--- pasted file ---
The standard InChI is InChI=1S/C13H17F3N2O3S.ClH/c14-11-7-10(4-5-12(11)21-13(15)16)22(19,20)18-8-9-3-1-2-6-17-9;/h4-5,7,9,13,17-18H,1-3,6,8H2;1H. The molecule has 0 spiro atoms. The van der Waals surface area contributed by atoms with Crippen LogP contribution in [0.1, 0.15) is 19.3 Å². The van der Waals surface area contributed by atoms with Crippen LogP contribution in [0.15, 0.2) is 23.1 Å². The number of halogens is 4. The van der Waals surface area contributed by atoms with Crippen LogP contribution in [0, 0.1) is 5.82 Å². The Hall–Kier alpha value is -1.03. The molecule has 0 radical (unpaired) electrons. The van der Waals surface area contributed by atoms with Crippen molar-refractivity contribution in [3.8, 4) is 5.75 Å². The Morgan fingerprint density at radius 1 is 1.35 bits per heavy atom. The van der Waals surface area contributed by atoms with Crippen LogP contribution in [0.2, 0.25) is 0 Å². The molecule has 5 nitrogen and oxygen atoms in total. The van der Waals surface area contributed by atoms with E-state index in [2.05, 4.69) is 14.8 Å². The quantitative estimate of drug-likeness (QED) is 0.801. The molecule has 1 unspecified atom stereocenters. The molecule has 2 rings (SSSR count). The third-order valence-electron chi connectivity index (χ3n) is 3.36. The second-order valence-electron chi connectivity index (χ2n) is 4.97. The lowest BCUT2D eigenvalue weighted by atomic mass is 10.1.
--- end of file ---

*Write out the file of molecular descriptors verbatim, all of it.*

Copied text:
The standard InChI is InChI=1S/C13H17F3N2O3S.ClH/c14-11-7-10(4-5-12(11)21-13(15)16)22(19,20)18-8-9-3-1-2-6-17-9;/h4-5,7,9,13,17-18H,1-3,6,8H2;1H. The molecule has 0 spiro atoms. The van der Waals surface area contributed by atoms with Crippen LogP contribution in [0.1, 0.15) is 19.3 Å². The van der Waals surface area contributed by atoms with Crippen LogP contribution in [0.15, 0.2) is 23.1 Å². The number of halogens is 4. The van der Waals surface area contributed by atoms with Crippen LogP contribution in [0, 0.1) is 5.82 Å². The Hall–Kier alpha value is -1.03. The molecule has 0 radical (unpaired) electrons. The van der Waals surface area contributed by atoms with Crippen molar-refractivity contribution in [3.8, 4) is 5.75 Å². The Morgan fingerprint density at radius 1 is 1.35 bits per heavy atom. The van der Waals surface area contributed by atoms with Crippen LogP contribution in [0.2, 0.25) is 0 Å². The molecule has 5 nitrogen and oxygen atoms in total. The van der Waals surface area contributed by atoms with E-state index in [2.05, 4.69) is 14.8 Å². The quantitative estimate of drug-likeness (QED) is 0.801. The molecule has 1 unspecified atom stereocenters. The molecule has 2 rings (SSSR count). The third-order valence-electron chi connectivity index (χ3n) is 3.36. The second-order valence-electron chi connectivity index (χ2n) is 4.97. The lowest BCUT2D eigenvalue weighted by atomic mass is 10.1.